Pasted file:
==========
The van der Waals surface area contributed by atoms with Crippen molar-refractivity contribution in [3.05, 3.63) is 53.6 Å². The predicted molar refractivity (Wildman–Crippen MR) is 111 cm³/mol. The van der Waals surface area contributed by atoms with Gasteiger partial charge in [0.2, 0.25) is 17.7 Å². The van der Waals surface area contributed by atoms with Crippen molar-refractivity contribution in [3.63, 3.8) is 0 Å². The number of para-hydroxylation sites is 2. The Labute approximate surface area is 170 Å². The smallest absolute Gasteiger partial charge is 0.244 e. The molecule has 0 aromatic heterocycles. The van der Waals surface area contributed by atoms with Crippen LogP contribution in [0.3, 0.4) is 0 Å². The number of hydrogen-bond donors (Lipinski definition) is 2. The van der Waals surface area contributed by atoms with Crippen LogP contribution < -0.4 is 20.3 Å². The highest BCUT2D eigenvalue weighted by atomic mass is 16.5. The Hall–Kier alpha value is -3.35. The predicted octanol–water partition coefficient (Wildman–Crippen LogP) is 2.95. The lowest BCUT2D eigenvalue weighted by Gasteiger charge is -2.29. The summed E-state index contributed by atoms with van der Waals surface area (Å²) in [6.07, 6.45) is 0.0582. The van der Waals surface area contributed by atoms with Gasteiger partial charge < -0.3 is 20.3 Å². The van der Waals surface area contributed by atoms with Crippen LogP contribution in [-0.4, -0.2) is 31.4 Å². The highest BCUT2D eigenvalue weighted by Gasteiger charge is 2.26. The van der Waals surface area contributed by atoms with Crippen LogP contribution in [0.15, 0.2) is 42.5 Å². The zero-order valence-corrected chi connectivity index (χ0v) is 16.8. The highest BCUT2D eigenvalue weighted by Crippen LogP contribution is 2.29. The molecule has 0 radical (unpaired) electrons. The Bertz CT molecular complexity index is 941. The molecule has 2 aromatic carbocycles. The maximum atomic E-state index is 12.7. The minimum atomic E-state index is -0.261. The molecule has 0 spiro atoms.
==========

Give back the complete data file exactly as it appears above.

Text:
The van der Waals surface area contributed by atoms with Crippen molar-refractivity contribution in [3.05, 3.63) is 53.6 Å². The predicted molar refractivity (Wildman–Crippen MR) is 111 cm³/mol. The van der Waals surface area contributed by atoms with Gasteiger partial charge in [0.2, 0.25) is 17.7 Å². The van der Waals surface area contributed by atoms with Crippen molar-refractivity contribution in [3.63, 3.8) is 0 Å². The number of para-hydroxylation sites is 2. The Labute approximate surface area is 170 Å². The smallest absolute Gasteiger partial charge is 0.244 e. The molecule has 0 aromatic heterocycles. The van der Waals surface area contributed by atoms with Crippen LogP contribution in [0.3, 0.4) is 0 Å². The number of hydrogen-bond donors (Lipinski definition) is 2. The van der Waals surface area contributed by atoms with Crippen LogP contribution < -0.4 is 20.3 Å². The highest BCUT2D eigenvalue weighted by atomic mass is 16.5. The Hall–Kier alpha value is -3.35. The predicted octanol–water partition coefficient (Wildman–Crippen LogP) is 2.95. The lowest BCUT2D eigenvalue weighted by Gasteiger charge is -2.29. The summed E-state index contributed by atoms with van der Waals surface area (Å²) in [6.07, 6.45) is 0.0582. The van der Waals surface area contributed by atoms with Gasteiger partial charge < -0.3 is 20.3 Å². The van der Waals surface area contributed by atoms with Crippen LogP contribution in [-0.4, -0.2) is 31.4 Å². The highest BCUT2D eigenvalue weighted by Gasteiger charge is 2.26. The van der Waals surface area contributed by atoms with Crippen LogP contribution in [0.15, 0.2) is 42.5 Å². The zero-order valence-corrected chi connectivity index (χ0v) is 16.8. The highest BCUT2D eigenvalue weighted by Crippen LogP contribution is 2.29. The molecule has 0 radical (unpaired) electrons. The Bertz CT molecular complexity index is 941. The molecule has 2 aromatic carbocycles. The maximum atomic E-state index is 12.7. The minimum atomic E-state index is -0.261. The molecule has 0 spiro atoms.